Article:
WORDS – DOMINIC BRADBURY
PHOTOGRAPHS – RORY CARNEGIE
Sitting on the green edges of the picturesque north Norfolk town of Holt, Voewood is a magical Arts & Crafts house and easily one of the most beautiful buildings in the county. It is also a place that combines the three dominant passions of its guardian, Simon Finch, for great architecture, books and art. Voewood has been Finch's country home for the past twelve years, lovingly and patiently restored, and here he can indulge his interests in art and music, while keeping an eye on his Holt bookshop, a satellite of a London based rare books business.
Voewood – or Home Place as it was called for a time – is an enticing retreat, surrounded by woodland and graced by a dramatic sunken garden set below terraces that gently project from the front of the house. It was designed by leading Arts & Crafts architect E.S. Prior for his client Percy Lloyd and completed in 1905. Arranged in a butterfly floor plan, with a double height great hall at its centre, this was one of the first concrete framed houses in Britain, coated in a crafted layer of brick, flint and terracotta tiles and topped with sculpted chimneys.
Yet it seems that Lloyd's wife was not taken with Voewood and soon after completion Voewood was turned into a boy's school and later became a care home. Finch, then, was the first to adopt the house as a private residence in a hundred years after Voewood came up for sale.
'When I first saw the house it had become very institutionalized and that was a bit depressing,' says Finch. 'But I instantly reacted to it and thought, "what a house". Rooms had been divided up all over the place and there were lots of nasty bathroom suites, but the fireplaces were all here and a lot of the built in furniture, like the cupboards, which preserve the lines of the rooms. And structurally it is a very sound house.'
It took Finch around six years to bring Voewood and its gardens back to life, bringing in help from designer Annabel Grey, who created bespoke fabrics, paint effects and mosaics for the house. While he took a sensitive and considered approach to the restoration, Finch adopted a more eclectic line with the interiors. Mixing period furniture, mid-century modern pieces and treasures brought back from South Africa, where Finch also has a home, the spaces are welcoming and full of character.
'I like to have things going on in the house, like weddings or literary events, because people do really appreciate the house and it responds well to having a lot of people in it,' says Finch, who has known Norfolk ever since childhood. 'It does have a very warm atmosphere and it's not at all precious.'
Voewood is somewhere to spend time with his son Jack, who takes up a place at drama school this Autumn, and with Finch's neighbour, artist Roger Ackling, who lives in a cottage alongside and has become one of his closest friends. It is a place to play his guitar, learn more of the art of gardening and work on his own art pieces.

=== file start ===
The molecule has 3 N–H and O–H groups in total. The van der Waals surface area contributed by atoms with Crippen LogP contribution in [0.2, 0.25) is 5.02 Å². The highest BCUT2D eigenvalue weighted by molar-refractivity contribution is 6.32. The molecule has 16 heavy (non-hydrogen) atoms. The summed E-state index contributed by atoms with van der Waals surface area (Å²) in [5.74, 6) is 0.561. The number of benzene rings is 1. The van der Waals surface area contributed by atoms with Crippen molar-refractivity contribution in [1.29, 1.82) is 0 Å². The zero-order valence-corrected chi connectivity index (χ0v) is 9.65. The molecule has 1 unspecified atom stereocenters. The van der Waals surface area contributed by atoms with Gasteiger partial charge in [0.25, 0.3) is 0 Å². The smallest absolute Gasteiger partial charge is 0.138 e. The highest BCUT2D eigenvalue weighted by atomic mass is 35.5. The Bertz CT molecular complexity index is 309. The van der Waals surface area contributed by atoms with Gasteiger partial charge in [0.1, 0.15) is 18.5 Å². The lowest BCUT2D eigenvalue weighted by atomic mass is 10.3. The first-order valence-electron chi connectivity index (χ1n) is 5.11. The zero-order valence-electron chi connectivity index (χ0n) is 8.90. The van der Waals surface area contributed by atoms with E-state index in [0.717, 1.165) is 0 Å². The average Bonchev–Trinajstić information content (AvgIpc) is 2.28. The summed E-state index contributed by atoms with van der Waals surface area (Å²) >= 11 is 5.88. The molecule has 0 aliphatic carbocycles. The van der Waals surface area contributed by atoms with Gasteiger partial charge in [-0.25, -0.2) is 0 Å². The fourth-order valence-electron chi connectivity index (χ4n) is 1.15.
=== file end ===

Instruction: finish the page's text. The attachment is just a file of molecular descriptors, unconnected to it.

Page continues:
Yet Finch spends much of his working week in London, where he has a pied a terre, and tending his rare books business. Finch recently co-founded a new company called WoodFinch with partner Oliver Wood – a specialist in photographic, art and Twentieth Century books – to sit alongside Simon Finch Rare Books. Together, Wood and Finch have just set up shop in a new office and gallery in Brook Street, with space enough for small exhibitions as well as displaying books.
For Finch, trading in rare books has been a lifelong passion, which first took off when he was studying at Bristol. 'I was really self-taught and funded myself through university with book dealing,' says Finch. 'I had a reasonable car and my own flat and was relatively prosperous for a student. But it was the passion for books rather than the thought of making money that drove me.
'I started off with things that I knew: first editions of Byron, Shelley and 18th century novels. There were several libraries at the time plugging gaps in their collections and that's what I cut my teeth on.'
For Finch, highlights have included a first edition of Macchiavelli's The Prince, which sold for $415,000, Shakespeare's First Folio and Copernicus' De Revolutionibus from 1543. Wood and Finch's latest catalogue runs from Johannes Gerson's curiosity De Pollutione Nocturna from 1480 through to Ian McEwan's first book.
Now Finch is developing a new collaboration with Lady Elena Foster – the wife of architect Norman Foster – who has her own specialist publishing company, Ivory Press. Limited edition books in conjunction with artists such as Richard Long and Anthony Caro have been the mainstay of Ivory Press. Now Elena Foster and Finch plan to work together on developing new opportunities in the rare books market.
'It's a thrill for me to be part of a collaboration and to see how it progresses,' says Finch. 'Elena Foster is a creative powerhouse so it's a very exciting prospect.'
The Norfolk bookshop has an all together different feel to Finch's London base, but is still a beloved part of his books business. 'The bookshop up in Holt is really an anachronism but people love it,' says Finch of the Norfolk outpost, set back from the main street and crammed with delights. 'We have regulars and others who come back once a year, because it is affordable.'
Voewood, of course, is graced with many books within its library, study and elsewhere. But Finch does not consider himself a serious collector; that interest is satisfied by the books he gathers for the business. But books of one kind or another will inevitably be an integral part of Finch's home.
'I have always liked the visual appeal of libraries,' Finch says. 'Many modern homes don't really give much space to libraries but I don't like a house without some area for books. I have just always loved buying books. People may get used to reading some books digitally but books that are sensual, tactile, rare and interesting will always remain.'